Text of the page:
2) Sound, note (of birds; men &c.), noise in general; विश्वासोपगमादभिन्नगतयः शब्दं सहन्ते मृगाः (viśvāsopagamādabhinnagatayaḥ śabdaṃ sahante mṛgāḥ) Ś.1.14; स शब्दस्तुमुलोऽभवत् (sa śabdastumulo'bhavat) Bg.1.13; Ś.3.1; Ms.4.31; Ku.1.45.
3) The sound of a musical instrument; वाद्यशब्दः (vādyaśabdaḥ) Pt.2; Ku.1.45.
4) A word, sound, significant word (for def. &c. see Mbh. introduction); एकः शब्दः सम्यगधीतः सम्यक् प्रयुक्तः स्वर्गे लोके कामधुग्भवति (ekaḥ śabdaḥ samyagadhītaḥ samyak prayuktaḥ svarge loke kāmadhugbhavati); so शब्दार्थौ (śabdārthau).
5) A declinable word, a noun, substantive.
6) A title, an epithet; यस्यार्थुक्तं गिरिराज- शब्दं कुर्वन्ति बालव्यजनैश्चमर्यः (yasyārthuktaṃ girirāja- śabdaṃ kurvanti bālavyajanaiścamaryaḥ) Ku.1.13; Ś.2.15; नृपेण चक्रे युवराजशब्दभाक् (nṛpeṇa cakre yuvarājaśabdabhāk) R.3.35;2.53,64;3.49;5.22;18.42; V.1.1.
7) The name, mere name as in शब्दपति (śabdapati) q. v.
3) Verbal authority (regarded by the Naiyāyikas as a Pramāṇa.
9) Grammar; Dk.1.1.
1) Fame; labdhaśabdena kausalye kumāreṇa dhanuṣmatā Rām.2.63.11; svargāya śabdaṃ divamātmahetordharmārthamātmaṃsthitimācakāṅkṣa Bu. Ch.2.53; (cf. also 'śabdo'kṣare yaśogītyoḥ' -haimaḥ).
11) The sacred syllable ओम् (om).
12) A technical term.
Derivable forms: śabdaḥ (शब्दः).
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Śābda (शाब्द).—a. (-bdī f.) [शब्द-अण् (śabda-aṇ)]
1) Relating to or derived from a word.
2) Relating to or depending on sound (opp. ārtha).
3) Verbal, oral.
4) Sounding, sonorous.
5) Nominal (as inflection).
-bdaḥ A philologist, grammarian.
-bdī Name of Sarasvatī.(Source): DDSA: The practical Sanskrit-English dictionary
Sanskrit, also spelled संस्कृतम् (saṃskṛtam), is an ancient language of India commonly seen as the grandmother of the Indo-European language family. Closely allied with Prakrit and Pali, Sanskrit is more exhaustive in both grammar and terms and has the most extensive collection of literature in the world, greatly surpassing its sister-languages Greek and Latin.
Search found 291 related definition(s) that might help you understand this better. Below you will find the 15 most relevant articles:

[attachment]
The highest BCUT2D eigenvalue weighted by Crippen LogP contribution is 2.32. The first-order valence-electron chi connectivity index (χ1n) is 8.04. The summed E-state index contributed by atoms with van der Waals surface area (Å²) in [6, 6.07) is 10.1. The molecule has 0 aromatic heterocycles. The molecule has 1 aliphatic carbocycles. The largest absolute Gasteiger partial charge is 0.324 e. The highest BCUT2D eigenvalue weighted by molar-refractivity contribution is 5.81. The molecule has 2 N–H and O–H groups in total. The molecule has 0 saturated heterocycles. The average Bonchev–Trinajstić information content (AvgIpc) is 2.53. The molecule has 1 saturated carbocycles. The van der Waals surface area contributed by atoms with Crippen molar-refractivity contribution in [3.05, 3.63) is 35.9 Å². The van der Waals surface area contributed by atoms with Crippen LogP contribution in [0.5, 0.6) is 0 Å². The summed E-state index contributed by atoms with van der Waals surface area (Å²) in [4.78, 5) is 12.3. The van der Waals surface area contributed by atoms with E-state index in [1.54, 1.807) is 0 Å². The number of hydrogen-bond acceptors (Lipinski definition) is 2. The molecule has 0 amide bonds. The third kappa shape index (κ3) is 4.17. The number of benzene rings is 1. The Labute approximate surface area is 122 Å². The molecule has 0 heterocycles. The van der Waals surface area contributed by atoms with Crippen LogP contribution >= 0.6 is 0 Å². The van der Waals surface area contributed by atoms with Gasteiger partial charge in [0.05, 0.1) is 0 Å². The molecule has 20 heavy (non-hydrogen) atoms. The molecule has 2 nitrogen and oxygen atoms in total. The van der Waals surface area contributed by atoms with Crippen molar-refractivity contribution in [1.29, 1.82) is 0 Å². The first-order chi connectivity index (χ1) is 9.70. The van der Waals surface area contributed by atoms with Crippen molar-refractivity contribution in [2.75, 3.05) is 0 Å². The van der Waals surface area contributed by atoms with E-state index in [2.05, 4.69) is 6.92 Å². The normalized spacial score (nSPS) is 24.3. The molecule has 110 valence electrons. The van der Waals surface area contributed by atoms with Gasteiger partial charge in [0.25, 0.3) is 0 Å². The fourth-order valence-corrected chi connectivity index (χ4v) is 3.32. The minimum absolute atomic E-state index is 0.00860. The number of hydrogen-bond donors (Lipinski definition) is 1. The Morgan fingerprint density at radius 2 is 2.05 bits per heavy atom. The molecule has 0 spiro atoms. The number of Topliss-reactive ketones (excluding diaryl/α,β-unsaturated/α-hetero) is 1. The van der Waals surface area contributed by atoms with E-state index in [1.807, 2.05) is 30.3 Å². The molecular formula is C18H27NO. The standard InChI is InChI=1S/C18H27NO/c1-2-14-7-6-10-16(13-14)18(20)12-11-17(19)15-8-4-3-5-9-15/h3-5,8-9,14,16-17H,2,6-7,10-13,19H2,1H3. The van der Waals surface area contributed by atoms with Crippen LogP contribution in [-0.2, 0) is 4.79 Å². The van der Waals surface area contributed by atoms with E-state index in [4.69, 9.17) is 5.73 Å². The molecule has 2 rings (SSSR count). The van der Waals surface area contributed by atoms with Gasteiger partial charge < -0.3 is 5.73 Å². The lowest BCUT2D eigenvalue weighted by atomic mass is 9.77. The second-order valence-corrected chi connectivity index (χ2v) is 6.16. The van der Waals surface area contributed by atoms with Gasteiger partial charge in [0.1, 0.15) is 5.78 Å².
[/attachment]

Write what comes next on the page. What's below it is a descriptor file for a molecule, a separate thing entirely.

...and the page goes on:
Śabdārtha (शब्दार्थ).—the meaning of a word. -rthau dual) a word and its meaning; अदोषौ शब्दार्...
Śabdabodha (शब्दबोध).—knowledge derived from verbal testimony. Derivable forms: śabdabodhaḥ (शब...
Śabdaśāstra (शब्दशास्त्र).—the science of words; i. e. grammar; अनन्तपारं किल शब्द- शास्त्रम् (...
Pratiśabda (प्रतिशब्द).—1) echo, reverberation; वसुधाधरकन्दराभिसर्पी प्रतिशब्दोऽपि हरेर्भिनत्ति...
Śabdapramāṇa (शब्दप्रमाण).—verbal or oral evidence. Derivable forms: śabdapramāṇam (शब्दप्रमाणम...
Mahāśabda refers to “five great sounds” as mentioned in the “Grant of Rājarāja I Devendravarman...
Śabdakośa (शब्दकोश).—a lexicon, dictionary. Derivable forms: śabdakośaḥ (शब्दकोशः).Śabdakośa is...
Jayaśabda (जयशब्द).—1) a shout of victory. 2) the exclamation 'jaya' (hail ! glory !) uttered b...
Śabdānuśāsana (शब्दानुशासन).—the science of words; i. e. grammar. Derivable forms: śabdānuśāsan...
cakāra-śabda (चकार-शब्द).—m A word, a syllable, any articulate utterance.
Śabdalakṣaṇa (शब्दलक्षण).—a. what is determined by the sacred word; इह शब्दलक्षणे कर्मणि यथाशब्...
Śabdendriya (शब्देन्द्रिय).—the ear. Derivable forms: śabdendriyam (शब्देन्द्रियम्).Śabdendriya...
śabdadōṣa (शब्ददोष).—m (S) A blemish or an imperfection in words or a word (not as inherent or ...
Śabdaśāsana (शब्दशासन).—1) a rule of grammar. 2) the science of grammar. Derivable forms: śabda...
Śabdātīta (शब्दातीत).—a. beyond the power or reach of words, indescribable. Śabdātīta is a Sans...
Search found 48 books and stories containing Shabda or Śabda. You can also click to the full overview containing English textual excerpts. Below are direct links for the most relevant articles:
A History of Indian Philosophy Volume 1 (by Surendranath Dasgupta)
Part 18 - Upamāna and Sabda < [Chapter VIII - The Nyāya-Vaiśeṣika Philosophy]
Part 15 - The four Pramāṇas of Nyāya < [Chapter VIII - The Nyāya-Vaiśeṣika Philosophy]
Part 11 - Śabda-pramāṇa < [Chapter IX - Mīmāṃsā Philosophy]
Namasmarana - A Universal Sadhana (by Narayana Kasturi)
D. Source Of Power In Namasmarana < [Significance And Power Of Namasmarana]
Shakti and Shakta (by John Woodroffe)
Chapter XXIV - Śakti as Mantra (Mantramayi Śakti) < [Section 3 - Ritual]
Chapter XXV - Varṇamālā (the Garland of Letters) < [Section 3 - Ritual]
Chapter XIX - Creation as explained in the non-Dualist Tantras < [Section 2 - Doctrine]
A study of the philosophy of Jainism (by Deepa Baruah)
Chapter III.d - Division of jaina categories or substances < [Chapter III - Categories]
Chapter II.b - Pramāṇas (means of knowledge) < [Chapter II - Jaina theory of Knowledge]
Chapter III.e - The concept of matter or Pudgala < [Chapter III - Categories]